If you’re doing the 50s luau theme, you’ll need bamboo torches or lanterns (try Lowe’s or Party City), as well as some hula skirts, leis, and tiki goblets to hold those fancy cocktails (or coconut shells!). There’s an impressive collection of tiki mugs, bowls and accessories at BYOB Toronto on Queen West.

If you’re really hardcore, set up a tiki bar with plenty of bamboo. There’s actually a place in Orillia called Tiki Escapes Tropical Products that carries everything you’ll need!


Step 5: Music

If you’ve got a nice portable vintage radio kicking around, bring  it along to your picnic for some retro tunes. For those of you in the backyard or patio, a portable vintage record player will help set the mood. Churn out some good old big band tunes, Bing Crosby and Martin Denny.

If you’re hosting a lovely Hawaiian luau, go for  "Lovely Hula Hands" by Bill Campbell, "Tiny Bubbles" by Don Ho and, of course, "Blue Hawaii" by Elvis.

Or grab your favourite artists from any era and sing along!


Step 6: Entertainment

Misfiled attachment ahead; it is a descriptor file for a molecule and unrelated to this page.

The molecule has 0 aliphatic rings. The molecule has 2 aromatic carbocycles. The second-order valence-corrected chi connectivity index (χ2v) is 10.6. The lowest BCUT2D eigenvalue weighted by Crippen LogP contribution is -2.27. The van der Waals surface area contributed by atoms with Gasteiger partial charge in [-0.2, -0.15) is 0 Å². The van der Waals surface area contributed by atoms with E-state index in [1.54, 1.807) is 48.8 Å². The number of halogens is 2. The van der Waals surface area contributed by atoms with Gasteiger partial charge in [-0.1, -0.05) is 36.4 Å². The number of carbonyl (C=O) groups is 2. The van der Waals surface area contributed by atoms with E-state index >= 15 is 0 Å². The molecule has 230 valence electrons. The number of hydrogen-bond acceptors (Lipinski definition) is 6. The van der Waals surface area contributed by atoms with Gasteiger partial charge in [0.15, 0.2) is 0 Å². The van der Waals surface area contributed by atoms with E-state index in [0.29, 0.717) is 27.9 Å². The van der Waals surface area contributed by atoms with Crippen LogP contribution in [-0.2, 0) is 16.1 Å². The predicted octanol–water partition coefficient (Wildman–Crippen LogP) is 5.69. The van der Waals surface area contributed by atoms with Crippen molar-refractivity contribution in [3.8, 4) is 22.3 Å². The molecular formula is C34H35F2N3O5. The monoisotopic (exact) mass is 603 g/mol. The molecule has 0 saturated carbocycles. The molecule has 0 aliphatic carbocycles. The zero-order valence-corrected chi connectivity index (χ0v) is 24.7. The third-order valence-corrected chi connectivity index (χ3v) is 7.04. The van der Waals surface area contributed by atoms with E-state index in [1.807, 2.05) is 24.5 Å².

To get your guests moving after some nosh, break out the hula hoops, lawn darts (or horseshoes, if you’d like to keep things legal), or croquet.

You can pick up cheap hoops at Canadian Tire, or if you’re the industrious sort, you can make them yourself using PVC pipe. There are also hooping groups around Toronto that make adult-sized hoops.

You’ll be lucky to find a complete vintage croquet set – otherwise, Canadian Tire and Toys R Us sell new sets.

And of course for your tiki party, don’t forget a bamboo stick for limbo!


Step 7: Outfit

Now that you’ve got everything in place for your picnic or shindig, it’s time to figure out what to wear (i.e. the best part!) There’s plenty of choice if you’re aiming for the 50s or 60s look, especially colourful and bright 50s summer dresses with full skirts and a belt, accompanied with kitten heels, pearls and winged sunglasses. Check out photos from last year’s Toronto Vintage Society PinUp Picnic for some inspiration!


The 50s pin up or rockabilly look is also a great option – aim for high-waisted shorts or tight pedal-pushers and a cropped button up blouse, especially one that ties in the front. Add a scarf to your hair and some red lipstick, and you’re good to go!


For the gents, light slacks and a button up shirt are the way to go. Unless it’s tiki-time, in which case you can wear the tackiest Hawaiian shirt you can find!



There are many options for creating your own version of a vintage summer garden party, picnic or barbeque. Don’t be afraid to get creative, and you don’t just have to stick to one era or decade. However you swing your vintage party, your guests are sure to be impressed! 

Tell us about your own vintage picnic, garden party and barbeque ideas and tips! We'd love to hear about all your summer vintage party planning :)